ISTANBUL >> President Recep Tayyip Erdogan of Turkey is normally a divisive figure, loved by his base of religious conservatives and loathed by the rest of society. But there he was recently, sipping tea and making easy chitchat with his political rivals, just before joining them in a rally this month on Istanbul’s waterfront to celebrate the failure of an attempted military coup.
An odd thing has happened in Turkey. Usually deeply polarized, the two sides are largely united in their opposition to military coups and the movement of Fethullah Gulen, a Muslim cleric who lives in self-exile in Pennsylvania and has been accused by Turkey of orchestrating the failed uprising.
The unity was on vivid display at the rally, a sea of red-and-white Turkish flags where at least 2 million Turks put aside their political differences to express solidarity.
“This is the first political rally I’ve attended with members of my extended family who have different political views,” said Huseyin Acikkaya, a parking lot attendant. His in-laws stopped speaking to him after he voted for Erdogan’s party last year, he said, but all that was forgotten after the coup attempt.
“We came together to save our nation from outside forces, so we are here for the love of our country and flag,” he said.
Erdogan, an Islamist who has run the country for more than a decade, has unabashedly used the aftermath of the mid-July coup attempt to focus the country on a common enemy. His approval rating has shot up to 68 percent, from 47 percent before the failed coup. He has not only toned down his divisive language but also said he will rescind the numerous criminal cases he has pursued against Turks for insulting him, a crime under Turkish law.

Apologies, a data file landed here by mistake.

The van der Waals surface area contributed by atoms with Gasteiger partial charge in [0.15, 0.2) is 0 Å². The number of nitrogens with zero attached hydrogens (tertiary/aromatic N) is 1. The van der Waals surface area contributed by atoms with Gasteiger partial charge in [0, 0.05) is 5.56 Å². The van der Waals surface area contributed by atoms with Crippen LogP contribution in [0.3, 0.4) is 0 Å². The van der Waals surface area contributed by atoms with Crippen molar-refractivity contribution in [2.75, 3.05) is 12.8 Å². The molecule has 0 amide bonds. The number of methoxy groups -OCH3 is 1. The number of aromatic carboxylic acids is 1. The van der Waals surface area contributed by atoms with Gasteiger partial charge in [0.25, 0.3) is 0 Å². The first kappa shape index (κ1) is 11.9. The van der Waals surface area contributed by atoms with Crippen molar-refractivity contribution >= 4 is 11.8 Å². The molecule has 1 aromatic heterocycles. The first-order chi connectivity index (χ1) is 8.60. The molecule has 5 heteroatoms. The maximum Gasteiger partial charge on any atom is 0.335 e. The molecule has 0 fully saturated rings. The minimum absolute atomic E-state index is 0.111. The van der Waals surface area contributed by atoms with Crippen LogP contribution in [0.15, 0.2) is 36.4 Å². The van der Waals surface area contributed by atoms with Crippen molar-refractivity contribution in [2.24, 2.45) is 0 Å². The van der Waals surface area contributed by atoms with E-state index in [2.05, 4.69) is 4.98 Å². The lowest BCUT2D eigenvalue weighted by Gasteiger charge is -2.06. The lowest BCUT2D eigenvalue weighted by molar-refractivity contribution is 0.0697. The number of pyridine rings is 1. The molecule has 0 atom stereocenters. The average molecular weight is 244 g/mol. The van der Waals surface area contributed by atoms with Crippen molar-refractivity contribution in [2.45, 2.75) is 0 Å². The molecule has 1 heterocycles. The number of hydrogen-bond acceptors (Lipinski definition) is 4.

That has been accompanied by a sweeping purge of suspected followers of Gulen from the state bureaucracy and other professions. Tens of thousands of people have lost their jobs, raising concerns among Western allies that a witch-hunt mentality has gripped Turkey and that Erdogan is moving further down the path of authoritarianism.
But in Turkey, the purges are seen differently by society at large and are one more point to rally around, even for those who have been critical of Erdogan.
While the liberals may worry that Erdogan will go after them once he is done with the Gulenists, and are mindful that Erdogan and Gulen were once allies, they are largely supportive of the mass dismissals and arrests.
In Washington, Mark Toner, a State Department spokesman, confirmed on Tuesday that Turkey had “requested the extradition of Mr. Gulen.” He added, however, that the request “did not relate” to the attempted coup.
Toner said that while he did not have any further information on the request itself, “My understanding is that we were now in the stage where we are considering the merits of the request.”
The coup attempt and the extradition proceedings will be on the agenda when Vice President Joe Biden meets with Erdogan and Prime Minister Binali Yildirim.
Secular and liberal Turks have long been suspicious of Gulenists inside the state bureaucracy, seeing them as enemies of the old secular elite. The Gulenists were also known to oppose efforts by Erdogan to seek peace with Kurdish militants.